Thursday, May 30, 2013

Public-private partnerships hurt the general public

From the NY Times:

The Central Park Conservancy manages $220 million in assets, and has four officials who make more money than the city parks commissioner, Veronica M. White. At a High Line fund-raiser, a host held aloft a million-dollar check and asked for a match. Another $1 million check was written on the spot.

At the other end of this spectrum, the cracked path around the Shore Park-Verrazano Narrows offers an exercise in horizontal mountain biking. At Flushing Meadows-Corona Park children play in dry wading pools and lake paths are unnavigable without machetes.

Prospect Park occupies a middle ground. It has overseen a stunningly beautiful reconstruction of its lake side. It also rents out its Audubon Center on weekends to the wedding-bar mitzvah-birthday crowd.

Our lame duck mayor, Michael R. Bloomberg, has started to turn off his charitable money shower. His foundation informed the Prospect Park Alliance that it intended to end its quarter-million dollar annual contribution. (Ms. Lloyd declined to discuss this.)

Those who defend privatization are candid. Ask about inequity and they talk of commodities; the emerald brilliance of Central Park draws tourists. The High Line is a brooch in the luxury transformation of Chelsea.

As for Flushing Meadows? When told that partisans hoped to transform a homely asphalt-ringed fountain into a grass-edged lake, John Alschuler Jr., co-chairman of the Friends of the High Line, offered an exasperated sigh. In his day job, he lobbies to place a U.F.O.-size professional soccer stadium in the midst of that Queens park.

Cities, he said, no longer pay for parks properly. Such exuberant hopes will not be realized in my life, he said, or that of my child. Find a corporate sponsor, he suggested.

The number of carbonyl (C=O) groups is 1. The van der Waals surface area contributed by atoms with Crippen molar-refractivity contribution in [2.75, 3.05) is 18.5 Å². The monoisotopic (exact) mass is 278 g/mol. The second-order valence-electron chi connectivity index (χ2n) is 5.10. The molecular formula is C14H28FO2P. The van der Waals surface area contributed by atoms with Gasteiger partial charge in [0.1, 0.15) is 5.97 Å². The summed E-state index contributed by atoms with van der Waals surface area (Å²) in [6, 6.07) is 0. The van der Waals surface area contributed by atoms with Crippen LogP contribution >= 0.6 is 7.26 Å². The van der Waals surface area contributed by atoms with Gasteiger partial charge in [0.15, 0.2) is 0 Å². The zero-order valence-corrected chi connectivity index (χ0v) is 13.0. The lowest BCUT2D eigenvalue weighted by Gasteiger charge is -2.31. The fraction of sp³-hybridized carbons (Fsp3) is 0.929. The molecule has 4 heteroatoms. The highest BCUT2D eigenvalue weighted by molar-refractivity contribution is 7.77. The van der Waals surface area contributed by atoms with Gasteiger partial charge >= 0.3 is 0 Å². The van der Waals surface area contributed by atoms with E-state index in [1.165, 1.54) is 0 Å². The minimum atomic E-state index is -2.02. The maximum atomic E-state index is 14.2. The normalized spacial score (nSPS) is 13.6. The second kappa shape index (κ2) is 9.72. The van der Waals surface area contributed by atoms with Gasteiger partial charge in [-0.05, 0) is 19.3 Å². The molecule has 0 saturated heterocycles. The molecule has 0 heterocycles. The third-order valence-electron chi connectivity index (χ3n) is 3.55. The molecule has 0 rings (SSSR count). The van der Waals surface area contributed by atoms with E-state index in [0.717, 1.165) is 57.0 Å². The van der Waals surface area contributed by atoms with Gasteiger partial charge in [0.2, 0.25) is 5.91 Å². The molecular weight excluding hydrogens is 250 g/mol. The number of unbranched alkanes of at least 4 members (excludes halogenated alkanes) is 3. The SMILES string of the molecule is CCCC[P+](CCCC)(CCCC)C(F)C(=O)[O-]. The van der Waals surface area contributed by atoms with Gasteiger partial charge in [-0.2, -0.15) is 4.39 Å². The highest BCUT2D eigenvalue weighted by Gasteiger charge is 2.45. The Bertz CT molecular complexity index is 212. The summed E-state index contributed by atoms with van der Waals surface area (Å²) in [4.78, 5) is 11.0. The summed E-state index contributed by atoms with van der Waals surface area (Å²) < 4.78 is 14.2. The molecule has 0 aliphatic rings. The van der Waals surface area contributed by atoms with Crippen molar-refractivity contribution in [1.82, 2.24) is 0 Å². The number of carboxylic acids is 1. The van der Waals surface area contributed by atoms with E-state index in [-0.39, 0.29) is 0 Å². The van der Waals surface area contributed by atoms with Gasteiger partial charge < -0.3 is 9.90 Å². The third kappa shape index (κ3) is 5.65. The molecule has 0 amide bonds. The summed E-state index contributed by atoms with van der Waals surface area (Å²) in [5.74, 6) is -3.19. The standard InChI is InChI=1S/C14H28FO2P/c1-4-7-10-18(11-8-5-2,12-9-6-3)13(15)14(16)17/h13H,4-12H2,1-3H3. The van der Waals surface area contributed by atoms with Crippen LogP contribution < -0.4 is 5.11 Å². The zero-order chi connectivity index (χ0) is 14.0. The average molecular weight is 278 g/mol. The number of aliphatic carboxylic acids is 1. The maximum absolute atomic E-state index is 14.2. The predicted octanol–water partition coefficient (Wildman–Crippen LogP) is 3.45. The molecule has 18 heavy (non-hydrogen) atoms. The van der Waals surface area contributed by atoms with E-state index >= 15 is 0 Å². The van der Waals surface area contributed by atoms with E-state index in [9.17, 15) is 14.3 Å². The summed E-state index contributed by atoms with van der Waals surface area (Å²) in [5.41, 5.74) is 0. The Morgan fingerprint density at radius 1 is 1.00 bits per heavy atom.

So condescension passes as realism.

Holly Leicht of New Yorkers for Parks is a vigorous parks advocate, and would demand transparency and accountability from conservancies. But she would not upset the conservancy lords until the Parks Department is properly financed and revamped.

This feels backward. Former Police Commissioner Bill Bratton transformed a hidebound Police Department in months; why demand less of the Parks Department?


Anonymous said...

Remember your taxes? 50 years ago it went to actually helping constituents.

Why doesn't that work anymore?

I would suggest that the problem is that the politicians have figured out how to divert taxes into self-promoting Tweeder programs (carefully calibrated to photo ops and ethnic/racial/age cohorts) and subsidies for campaign donors (mostly developers and their ilk).

Leaves a large budget shortfall.

So they paper it over by selling communities to the highest bidder. A bit like a return to Feudalism.

A bad guy has the task of protecting your village. The down side (among many others) is that it gives him the authority to sleep with your daughter.

Figuratively speaking.

Of course....

Sweetgum Thursday said...

When your parks are for sale it's a problem for sure I'd say. Course over at Floyd Bennett we are getting the gift of a public/private partnership which involves an acre natural gas facility.

Sweetgum Thursday said...

When your parks are for sale, it is a problem I'd agree. Course over at Floyd Bennett we are getting the gift of a public/private partnership bringing an acre natural gas facility into the park.